Northern Virginia wasn’t ready for Skywave.
At least not from 1995 to 2003, when the noisy shoegaze trio was active in and around the college town of Fredericksburg.
Made up of Oliver Ackermann, Paul Baker and John Fedowitz — friends from Stafford Senior High School — Skywave sounded like The Jesus and Mary Chain and My Bloody Valentine. At the time, Baker says, that’s not what locals wanted to hear.
“These days, the hipsters would maybe like us, but in the late ’90s and early 2000s, I felt like we seemed we were from another planet,” emails Baker, 38, who still lives in Fredericksburg.
But 12 years after Skywave went quiet, a fan in São Paolo, Brazil, is giving the band a belated tip of the hat. On June 20, Renato Malizia plans to release a free digital compilation called Got That Feeling: A Tribute to Skywave via his label and website, The Blog That Celebrates Itself.
“I’ve always been a big fan of Skywave from the start,” Malizia writes in an email. He says a friend who understood his taste — he counts the Valentines and Jesus and Mary Chain among his favorite bands — hipped him to Skywave’s 1999 record, Echodrone, after a trip to the U.S. It was “love at first hearing,” Malizia writes.
“We were playing songs with actual melodies and we looked like some skinny wimps, but we were louder and weren’t following some awful, flavor-of-the-month sound.” —Paul Baker, formerly of Skywave
When ex-Skywave members moved on to other bands — Ackermann relocated to Brooklyn and formed A Place to Bury Strangers and Fedowitz and Baker played in Ceremony until Baker left in 2012, starting Static Daydream — Malizia stayed hot on their trail.
In March, Malizia and Baker began chatting on Facebook about a Skywave tribute. The blogger contacted bands from all over the world with personal or stylistic ties to Skywave and commissioned 19 covers for the compilation. Oregon’s The Prids, Brazil’s Lautmusik, England’s Nothing.Existed and Virginia’s Screen Vinyl Image — in addition to A Place To Bury Strangers and Static Daydream — are among the bands chipping in.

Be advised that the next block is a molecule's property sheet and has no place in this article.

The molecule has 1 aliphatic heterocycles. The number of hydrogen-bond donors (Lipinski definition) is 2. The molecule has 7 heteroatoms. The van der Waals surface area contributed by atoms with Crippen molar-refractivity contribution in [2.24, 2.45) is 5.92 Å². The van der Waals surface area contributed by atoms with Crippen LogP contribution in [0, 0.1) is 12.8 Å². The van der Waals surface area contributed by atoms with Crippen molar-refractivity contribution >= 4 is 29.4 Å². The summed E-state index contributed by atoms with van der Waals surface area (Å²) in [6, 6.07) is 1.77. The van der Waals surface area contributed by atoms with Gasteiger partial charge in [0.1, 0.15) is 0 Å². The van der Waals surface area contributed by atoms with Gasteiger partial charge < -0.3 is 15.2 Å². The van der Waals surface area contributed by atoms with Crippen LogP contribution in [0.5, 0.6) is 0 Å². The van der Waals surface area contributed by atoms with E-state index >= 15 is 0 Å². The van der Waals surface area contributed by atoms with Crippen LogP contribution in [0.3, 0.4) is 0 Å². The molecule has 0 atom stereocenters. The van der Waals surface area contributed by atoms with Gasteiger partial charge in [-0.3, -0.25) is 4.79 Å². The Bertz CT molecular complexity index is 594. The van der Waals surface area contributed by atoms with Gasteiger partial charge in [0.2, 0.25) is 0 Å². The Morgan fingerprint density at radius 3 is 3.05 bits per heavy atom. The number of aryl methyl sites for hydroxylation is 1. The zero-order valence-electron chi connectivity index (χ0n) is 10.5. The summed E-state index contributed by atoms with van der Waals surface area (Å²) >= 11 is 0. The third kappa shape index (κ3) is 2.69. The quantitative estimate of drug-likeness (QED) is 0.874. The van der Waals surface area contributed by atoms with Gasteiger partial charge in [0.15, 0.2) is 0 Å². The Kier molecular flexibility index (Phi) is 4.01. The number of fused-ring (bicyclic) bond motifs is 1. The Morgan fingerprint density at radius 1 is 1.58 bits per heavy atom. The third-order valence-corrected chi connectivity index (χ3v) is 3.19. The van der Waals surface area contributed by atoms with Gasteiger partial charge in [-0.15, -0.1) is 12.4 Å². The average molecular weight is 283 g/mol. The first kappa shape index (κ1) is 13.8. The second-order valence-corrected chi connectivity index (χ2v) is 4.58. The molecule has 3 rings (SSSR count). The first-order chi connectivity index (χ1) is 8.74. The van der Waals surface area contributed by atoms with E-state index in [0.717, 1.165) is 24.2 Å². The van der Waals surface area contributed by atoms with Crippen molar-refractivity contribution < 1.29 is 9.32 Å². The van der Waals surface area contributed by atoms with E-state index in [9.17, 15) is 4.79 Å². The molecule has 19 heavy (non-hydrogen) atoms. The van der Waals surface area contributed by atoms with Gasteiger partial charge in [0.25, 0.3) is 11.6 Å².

In 2003, after years of playing to unappreciative audiences, that level of Skywave fandom seemed unimaginable, Baker writes.
“Sometimes … we’d play at some hipster place and they’d seem to hate us as much as the country or Top 40 sort of venues, because what we were doing wasn’t considered cool at the time,” Baker writes. “We’d play with hardcore, screamo bands, and I think we just blew them away and they didn’t know how to respond. I mean, we were playing songs with actual melodies and we looked like some skinny wimps, but we were louder and weren’t following some awful, flavor-of-the-month sound.”
Malizia says that’s exactly what he loved about Skywave.
“Skywave rescues on their albums that magic, that energy, that dream of making real music without using the marketing or the media,” the blogger writes. He admires that the group seemed to “say ‘f**k you’ to everyone.”
Or maybe it’s that Skywave — with its sound cribbed from the 1980s and early ’90s — was both behind and ahead of its time.
“Back then it seemed like we were playing shows for about five of our friends, which was cool, but it certainly didn’t feel like 10 or 15 years later anybody would remember or care enough to do some kind of tribute. So that’s a pretty amazing feeling,” Baker writes. “I mean, we were trying to do something great back then, but it never really felt like it was happening.”
The Blog That Celebrates Itself plans to release Got That Feeling: A Tribute To Skywave on June 20.
Below, a playlist of highlights from Skywave’s Echodrone and Synthstatic LPs: